Perhaps a Zen Thing

Posted: May 1, 2014 in Everyday Life
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I would describe it as gnarly. It has been split by ice, dried by drought and trimmed cruelly by storm winds. It sheds not only leaves in the summer and fall but branches and long dry sticks during the winter. Squarely sawed stubs of once strong branches protrude from its trunk. The wounds were undeserved and now are only slightly healed with a green rounded rim. The constant and predominate southern winds have trained our willow’s branches to spread reaching northward, permanently posed in a windswept profile even on the few calm days of summer. But despite its rough life, its trunk grows thicker and it gains a few feet of height each year.
The globe willow, even growing untended in the wild, is a most beautiful tree. As its name implies, its branches will naturally form a very rounded shape as if from a Grant Wood painting. That is what drew my first attention. It has rough thick bark and in its mature form casts a very thick cool shadow. But the species is known for its poor disease and insect resistance, which I found out only after choosing to plant it. My tree chose to ignore the rounded branches shape genetic characteristics, instead grows weak branches and retained its poor health reputation. It has survived many doses of insecticides and antibacterial sprays. Until now, I was unaware that a tree could unwind its own DNA helix.
Today I read of the Oriental bonsai tree. As I write this I realize that I may now better understand my 18 year old globe willow. The bonsai trees are grown in a small pot or tray. Through careful pruning and training, the tree is caused to flourish in a stunted growth state. Wire is used to bind the branches and trunks to force it to grow in whatever way the “gardener” prefers. They are an amazing and beautiful addition to a home. Imagine having a whispering pine tree growing in your home that is smaller than the average table lamp. But there is something more intangible and harder to explain about these miniature trees. Growing a bonsai requires a meditative state and the cutting and pruning should be approached with a Zen-like state of mind. It is all about harmony, peace and balance. Only with harmony between nature, man and soul will the tree flourish.
But I’ve read that most of the bonsai tree inter-meaning and Zen has been lost to the general public in the last few years. Westerners look at this tree as only decoration and added atmosphere to their homes. The trees are losing popularity because the Zen is lost. Maybe this too for my globe willow.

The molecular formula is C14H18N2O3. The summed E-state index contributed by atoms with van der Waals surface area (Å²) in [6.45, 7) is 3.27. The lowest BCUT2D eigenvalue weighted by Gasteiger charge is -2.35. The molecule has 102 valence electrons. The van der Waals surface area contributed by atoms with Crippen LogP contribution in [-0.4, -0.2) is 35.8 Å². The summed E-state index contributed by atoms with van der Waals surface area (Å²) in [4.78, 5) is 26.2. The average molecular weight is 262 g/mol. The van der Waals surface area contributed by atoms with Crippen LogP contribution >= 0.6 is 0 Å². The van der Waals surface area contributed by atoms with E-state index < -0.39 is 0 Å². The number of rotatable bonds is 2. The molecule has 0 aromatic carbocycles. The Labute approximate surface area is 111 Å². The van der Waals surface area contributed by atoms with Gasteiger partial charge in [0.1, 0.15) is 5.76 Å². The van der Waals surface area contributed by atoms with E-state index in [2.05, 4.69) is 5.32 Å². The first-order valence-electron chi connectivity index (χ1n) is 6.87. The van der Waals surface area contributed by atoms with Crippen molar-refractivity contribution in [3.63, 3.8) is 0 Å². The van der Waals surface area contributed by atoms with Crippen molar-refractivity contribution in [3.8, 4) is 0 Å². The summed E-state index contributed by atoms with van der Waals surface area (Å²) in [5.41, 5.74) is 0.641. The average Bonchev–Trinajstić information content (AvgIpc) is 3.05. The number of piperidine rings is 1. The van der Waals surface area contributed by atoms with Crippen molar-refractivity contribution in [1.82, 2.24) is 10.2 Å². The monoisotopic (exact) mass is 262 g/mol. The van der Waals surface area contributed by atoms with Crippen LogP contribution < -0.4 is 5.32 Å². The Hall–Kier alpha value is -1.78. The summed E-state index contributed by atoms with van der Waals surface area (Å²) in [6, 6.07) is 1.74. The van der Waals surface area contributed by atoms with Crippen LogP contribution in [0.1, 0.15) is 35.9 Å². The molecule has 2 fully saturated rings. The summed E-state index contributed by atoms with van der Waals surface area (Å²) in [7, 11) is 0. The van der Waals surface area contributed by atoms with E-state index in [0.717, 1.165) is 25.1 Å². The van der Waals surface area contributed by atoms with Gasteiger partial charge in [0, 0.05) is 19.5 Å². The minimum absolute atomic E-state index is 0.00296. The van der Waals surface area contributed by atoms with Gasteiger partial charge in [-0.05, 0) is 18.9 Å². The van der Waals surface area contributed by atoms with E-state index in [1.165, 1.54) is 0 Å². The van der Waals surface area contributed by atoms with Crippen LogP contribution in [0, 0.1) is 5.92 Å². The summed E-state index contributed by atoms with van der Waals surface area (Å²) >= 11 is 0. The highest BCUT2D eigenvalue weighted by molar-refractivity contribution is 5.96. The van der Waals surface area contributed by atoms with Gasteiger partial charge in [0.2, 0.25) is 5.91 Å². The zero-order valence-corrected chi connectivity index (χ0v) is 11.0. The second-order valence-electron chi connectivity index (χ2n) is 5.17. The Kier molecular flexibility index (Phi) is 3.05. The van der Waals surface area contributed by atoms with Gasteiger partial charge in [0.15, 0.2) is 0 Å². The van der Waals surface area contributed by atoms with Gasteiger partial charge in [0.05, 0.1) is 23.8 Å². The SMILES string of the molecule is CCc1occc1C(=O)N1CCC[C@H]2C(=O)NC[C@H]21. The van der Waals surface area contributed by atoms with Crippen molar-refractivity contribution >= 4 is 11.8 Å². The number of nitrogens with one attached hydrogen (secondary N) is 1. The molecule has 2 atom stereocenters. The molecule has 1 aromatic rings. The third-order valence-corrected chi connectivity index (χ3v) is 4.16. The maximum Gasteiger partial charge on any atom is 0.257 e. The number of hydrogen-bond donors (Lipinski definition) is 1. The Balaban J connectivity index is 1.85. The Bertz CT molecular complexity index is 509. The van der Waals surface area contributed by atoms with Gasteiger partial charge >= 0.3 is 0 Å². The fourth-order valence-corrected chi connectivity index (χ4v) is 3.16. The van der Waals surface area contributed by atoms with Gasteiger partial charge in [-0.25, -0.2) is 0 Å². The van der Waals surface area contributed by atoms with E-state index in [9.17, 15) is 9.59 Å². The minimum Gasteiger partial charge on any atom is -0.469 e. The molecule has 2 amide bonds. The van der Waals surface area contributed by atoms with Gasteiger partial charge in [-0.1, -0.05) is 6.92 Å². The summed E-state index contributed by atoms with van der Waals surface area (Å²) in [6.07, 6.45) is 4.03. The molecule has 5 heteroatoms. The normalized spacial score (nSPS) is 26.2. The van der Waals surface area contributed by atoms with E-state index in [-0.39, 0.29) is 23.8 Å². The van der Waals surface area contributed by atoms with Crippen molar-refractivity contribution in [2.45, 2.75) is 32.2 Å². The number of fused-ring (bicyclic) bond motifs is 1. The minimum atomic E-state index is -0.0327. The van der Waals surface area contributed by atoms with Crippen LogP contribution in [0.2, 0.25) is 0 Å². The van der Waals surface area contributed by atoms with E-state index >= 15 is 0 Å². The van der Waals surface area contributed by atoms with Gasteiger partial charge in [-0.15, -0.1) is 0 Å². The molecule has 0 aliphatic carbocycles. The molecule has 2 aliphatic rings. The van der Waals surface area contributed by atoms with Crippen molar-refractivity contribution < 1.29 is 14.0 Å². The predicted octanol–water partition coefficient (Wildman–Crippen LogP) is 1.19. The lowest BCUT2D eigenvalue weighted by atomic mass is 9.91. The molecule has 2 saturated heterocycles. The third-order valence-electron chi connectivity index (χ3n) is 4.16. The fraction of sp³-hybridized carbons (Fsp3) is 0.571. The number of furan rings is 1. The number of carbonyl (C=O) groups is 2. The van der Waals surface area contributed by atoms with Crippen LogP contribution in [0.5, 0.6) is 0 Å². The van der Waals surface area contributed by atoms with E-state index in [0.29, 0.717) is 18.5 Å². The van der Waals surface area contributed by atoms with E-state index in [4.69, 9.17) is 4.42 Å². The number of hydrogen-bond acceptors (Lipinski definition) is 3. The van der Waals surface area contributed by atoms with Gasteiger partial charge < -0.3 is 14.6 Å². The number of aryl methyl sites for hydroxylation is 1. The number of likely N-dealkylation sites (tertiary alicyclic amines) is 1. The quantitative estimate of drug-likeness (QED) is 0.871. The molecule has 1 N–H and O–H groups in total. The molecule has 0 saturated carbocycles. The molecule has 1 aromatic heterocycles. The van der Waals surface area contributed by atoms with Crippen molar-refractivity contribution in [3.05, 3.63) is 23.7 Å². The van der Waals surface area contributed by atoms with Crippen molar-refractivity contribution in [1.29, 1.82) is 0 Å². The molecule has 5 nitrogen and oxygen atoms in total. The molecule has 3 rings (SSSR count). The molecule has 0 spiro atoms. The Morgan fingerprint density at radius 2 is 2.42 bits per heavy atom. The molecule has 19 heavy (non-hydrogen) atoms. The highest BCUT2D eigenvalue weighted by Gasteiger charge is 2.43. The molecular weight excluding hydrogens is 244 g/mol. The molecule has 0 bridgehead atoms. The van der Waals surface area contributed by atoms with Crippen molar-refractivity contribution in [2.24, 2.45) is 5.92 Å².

Oh it started off in Zen, I planted my little globe willow exactly on my birthday just 18 years ago. How much closer to harmony between nature, man and soul can you get. With the help of two steel posts, wire and rubber hose to cushion the bark, I braced my new tiny 2 inch in diameter tree so it would remain straight for its first couple of formative years until it was strong enough to stand against the wind on its own. But I didn’t think of meditating about it either before or after. Just a few years later when aphids invaded, as I sprayed the insecticidal soap, gently washing each branch and leaf, no prayers, meditation or aaahummmms were uttered. The tree grew at the mercy of the winds, being pruned violently during each storm. Not the required Zen-like state of mind to promote flourished growth, but admittedly done with a closeness to nature. The wire of the wind has formed it branches to lean and flow northward instead of the familiar globe shape of its brothers. No thought was given this, the gradual change was hardly noticed.
With all of this, the tree lives on, though gnarly, leaning, battle scarred and robbed of its intended form and handsomeness. It is still able to cast a cool shade, protect my home by breaking the wind and ice and growing steadfastly adding character to our yard. Perhaps there has been a speechless connection with man all along. The two share the same traits, the same scars, the same stubbornness for life. Perhaps a cosmic connection was made at the time of the first turn of the spade to prepare for its planting. Much like the man that shares its birthday it grows old. Perhaps there has been a harmony between nature, man and soul and both have flourished from it, although awkwardly, surviving and growing despite the forces. Bonsai, the western world’s largest bonsai may be growing in my front yard.

I’ll leave it to you to decide if that’s a Zen thing.

DSS

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Comments
  1. Oh! I found this such a joy to read!
    How wonderful to have a tree that was “born” on your birthday 18 years ago! 🙂
    If we live long enough, we are like the willow…we lean a little and have battle scars…but we are still beautiful! 🙂
    I feel such a connection to trees…they give us an amazing analogy to life…to grow, to thrive, to survive…to be an asset to the world. 🙂
    I’ve hugged a few trees, and appreciated MANY!
    Wouldn’t it be wonderful…if on every birthday we planted a plant or tree!?
    HUGS!!! 🙂

    Like

  2. Glad you enjoyed it C! Well my willow tree is getting pretty shaggy. It’s due for a pruning this year. A couple of ice storms about split it in two. I’m just hoping it will live through the summer.
    Thanks for reading this! 😀

    Like

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